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The 49ers have the most imposing defense Mahomes will face all season. They boast five first-round picks along the defensive line that combined for 9.0 sacks in two playoff games (Mahomes has been sacked just twice in the postseason with both coming in the AFC title game versus Tennessee).
Bosa had two sacks of Kirk Cousins and one of Aaron Rodgers to lead San Francisco's defense. Arik Armstead, amid his breakout campaign in a contract year, had one in each contest.
Cornerback Richard Sherman added his third and fourth career postseason interceptions the past two weeks, giving the future Hall of Famer 39 since entering the league in 2011. The 49ers allowed 126 net yards to Cousins and 42 during the first half to Rodgers while jumping ahead 27-0.
The defense has been suffocating like it was during the first half of the regular season. Then it took a predictable dip as the schedule toughened and attrition started to take a toll. The 49ers played throughout December without pass rusher Dee Ford, safety Jaquiski Tartt and linebacker Kwon Alexander, whom Bosa called the team's emotional MVP.
With those three back, the 49ers in the playoffs have allowed just 5-of-21 on third-down conversions and a 252.5 net-yard average. From the second quarter against Minnesota to halftime versus the Packers, San Francisco outscored opponents, 47-3.
"That is a pretty fast and physical team. There's no doubt about it," Packers coach Mattt LaFleur said after the NFC Championship. "'You look at that defense, and that's what they're predicated on, is just the whole philosophy of that defense, especially with that front seven, the linebackers, is they want speed, and they are a fast team."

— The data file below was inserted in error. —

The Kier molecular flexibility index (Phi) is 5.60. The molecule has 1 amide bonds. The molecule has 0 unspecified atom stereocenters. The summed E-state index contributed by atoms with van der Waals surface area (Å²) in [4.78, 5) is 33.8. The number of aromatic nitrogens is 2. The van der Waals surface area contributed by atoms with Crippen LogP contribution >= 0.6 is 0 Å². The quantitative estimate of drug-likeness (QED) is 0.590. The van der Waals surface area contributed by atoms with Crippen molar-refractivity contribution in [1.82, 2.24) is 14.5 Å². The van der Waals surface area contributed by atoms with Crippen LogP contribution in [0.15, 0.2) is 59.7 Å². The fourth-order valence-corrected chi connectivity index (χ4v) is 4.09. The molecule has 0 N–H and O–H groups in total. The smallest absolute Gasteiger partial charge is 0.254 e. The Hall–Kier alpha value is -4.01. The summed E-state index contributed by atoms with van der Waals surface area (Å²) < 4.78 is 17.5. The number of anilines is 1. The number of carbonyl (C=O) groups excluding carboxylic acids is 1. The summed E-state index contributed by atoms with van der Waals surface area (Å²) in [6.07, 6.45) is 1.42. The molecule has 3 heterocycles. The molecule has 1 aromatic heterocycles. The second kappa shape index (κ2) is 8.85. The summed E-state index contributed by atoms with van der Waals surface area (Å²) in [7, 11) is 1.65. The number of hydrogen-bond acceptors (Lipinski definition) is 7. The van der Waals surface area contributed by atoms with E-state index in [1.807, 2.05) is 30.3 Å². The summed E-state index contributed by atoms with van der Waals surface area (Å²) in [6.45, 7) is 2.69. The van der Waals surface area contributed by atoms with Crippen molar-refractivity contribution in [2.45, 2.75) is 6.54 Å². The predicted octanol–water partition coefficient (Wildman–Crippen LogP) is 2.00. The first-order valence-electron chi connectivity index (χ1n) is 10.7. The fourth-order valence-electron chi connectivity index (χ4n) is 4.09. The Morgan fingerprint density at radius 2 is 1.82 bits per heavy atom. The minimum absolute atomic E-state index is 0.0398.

That speed will be vital against Mahomes and Kansas City.
Receiver Tyreek Hill is arguably the fastest in the league at his position. Rookie Mecole Hardman ran a 4.33 in the 40-yard dash at the combine. Former No. 4 overall draft pick Sammy Watkins ran a brisk 4.43 in 2014. Even tight end Travis Kelce ranked in the 87th percentile among tight ends with a 4.61 in the 40 (George Kittle ran a blistering 4.52).
There will also be talk in Miami next week about what could have been. The 49ers passed on Mahomes in the 2017 draft when Kyle Shanahan first arrived as head coach. The team traded from the second pick to No. 3 to take defensive lineman Solomon Thomas as it planned to make its pitch to Kirk Cousins in free agency before the Garoppolo trade popped up in October.
The Chiefs traded up from No. 27 to No. 10 to take Mahomes, giving the Buffalo Bills a third-round pick and a first-rounder in 2018.
The questions about Mahomes leading up to the draft were about the system he played in at Texas Tech. It was spread, air-raid attack that often didn't translate to the NFL until recent seasons when coaches began adopting those principles.
Andy Reid was at the forefront, adjusting his offense to fit Mahomes' skill set after Mahomes was rarely asked to make pro-style progressions in college. Shanahan said that was the toughest part of considering Mahomes before the draft.
"It is tough to evaluate. You can evaluate talent and he has a ton of that. You can evaluate the person, who we loved," Shanahan said before that September 2018 game. "(He) handled himself great. Seems very intelligent. Seems like a very good kid. Everyone can see his arm strength. Everyone can see the ability."
Everyone, indeed, will have a chance to see for themselves in Miami.